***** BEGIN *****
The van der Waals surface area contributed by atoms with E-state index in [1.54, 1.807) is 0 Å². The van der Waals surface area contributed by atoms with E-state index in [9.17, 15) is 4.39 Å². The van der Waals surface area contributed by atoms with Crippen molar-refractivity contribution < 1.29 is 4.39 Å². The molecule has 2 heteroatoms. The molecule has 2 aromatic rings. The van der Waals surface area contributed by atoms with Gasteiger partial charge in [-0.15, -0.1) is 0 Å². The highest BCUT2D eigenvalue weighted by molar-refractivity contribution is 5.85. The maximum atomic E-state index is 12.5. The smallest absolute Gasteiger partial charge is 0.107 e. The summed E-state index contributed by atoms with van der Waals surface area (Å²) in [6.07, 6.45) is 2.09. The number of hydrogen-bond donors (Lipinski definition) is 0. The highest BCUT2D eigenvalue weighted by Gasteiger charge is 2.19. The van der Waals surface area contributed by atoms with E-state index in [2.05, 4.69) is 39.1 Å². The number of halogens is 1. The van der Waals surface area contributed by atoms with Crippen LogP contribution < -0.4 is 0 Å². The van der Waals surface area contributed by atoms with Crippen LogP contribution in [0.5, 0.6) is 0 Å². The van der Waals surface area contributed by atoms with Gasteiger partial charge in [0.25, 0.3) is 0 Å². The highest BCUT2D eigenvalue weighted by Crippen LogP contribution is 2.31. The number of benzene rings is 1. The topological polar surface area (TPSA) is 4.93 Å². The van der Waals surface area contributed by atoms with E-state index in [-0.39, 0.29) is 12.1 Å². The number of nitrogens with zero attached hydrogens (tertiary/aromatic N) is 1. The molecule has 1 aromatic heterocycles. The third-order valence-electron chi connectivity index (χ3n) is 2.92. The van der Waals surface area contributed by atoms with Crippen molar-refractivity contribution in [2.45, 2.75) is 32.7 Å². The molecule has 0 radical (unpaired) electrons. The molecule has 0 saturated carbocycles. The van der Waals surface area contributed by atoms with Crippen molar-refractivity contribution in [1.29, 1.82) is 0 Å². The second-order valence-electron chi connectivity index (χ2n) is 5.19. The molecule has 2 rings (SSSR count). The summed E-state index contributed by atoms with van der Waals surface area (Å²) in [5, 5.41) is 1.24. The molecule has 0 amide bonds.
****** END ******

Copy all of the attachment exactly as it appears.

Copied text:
The van der Waals surface area contributed by atoms with E-state index in [1.54, 1.807) is 0 Å². The van der Waals surface area contributed by atoms with E-state index in [9.17, 15) is 4.39 Å². The van der Waals surface area contributed by atoms with Crippen molar-refractivity contribution < 1.29 is 4.39 Å². The molecule has 2 heteroatoms. The molecule has 2 aromatic rings. The van der Waals surface area contributed by atoms with Gasteiger partial charge in [-0.15, -0.1) is 0 Å². The highest BCUT2D eigenvalue weighted by molar-refractivity contribution is 5.85. The maximum atomic E-state index is 12.5. The smallest absolute Gasteiger partial charge is 0.107 e. The summed E-state index contributed by atoms with van der Waals surface area (Å²) in [6.07, 6.45) is 2.09. The number of hydrogen-bond donors (Lipinski definition) is 0. The highest BCUT2D eigenvalue weighted by Gasteiger charge is 2.19. The van der Waals surface area contributed by atoms with E-state index in [2.05, 4.69) is 39.1 Å². The number of halogens is 1. The van der Waals surface area contributed by atoms with Crippen LogP contribution < -0.4 is 0 Å². The van der Waals surface area contributed by atoms with Crippen LogP contribution in [0.5, 0.6) is 0 Å². The van der Waals surface area contributed by atoms with Gasteiger partial charge in [0.25, 0.3) is 0 Å². The highest BCUT2D eigenvalue weighted by Crippen LogP contribution is 2.31. The number of benzene rings is 1. The topological polar surface area (TPSA) is 4.93 Å². The van der Waals surface area contributed by atoms with E-state index in [-0.39, 0.29) is 12.1 Å². The number of nitrogens with zero attached hydrogens (tertiary/aromatic N) is 1. The molecule has 1 aromatic heterocycles. The third-order valence-electron chi connectivity index (χ3n) is 2.92. The van der Waals surface area contributed by atoms with Crippen molar-refractivity contribution in [2.45, 2.75) is 32.7 Å². The molecule has 0 radical (unpaired) electrons. The molecule has 0 saturated carbocycles. The van der Waals surface area contributed by atoms with Crippen molar-refractivity contribution in [1.29, 1.82) is 0 Å². The second-order valence-electron chi connectivity index (χ2n) is 5.19. The molecule has 2 rings (SSSR count). The summed E-state index contributed by atoms with van der Waals surface area (Å²) in [5, 5.41) is 1.24. The molecule has 0 amide bonds.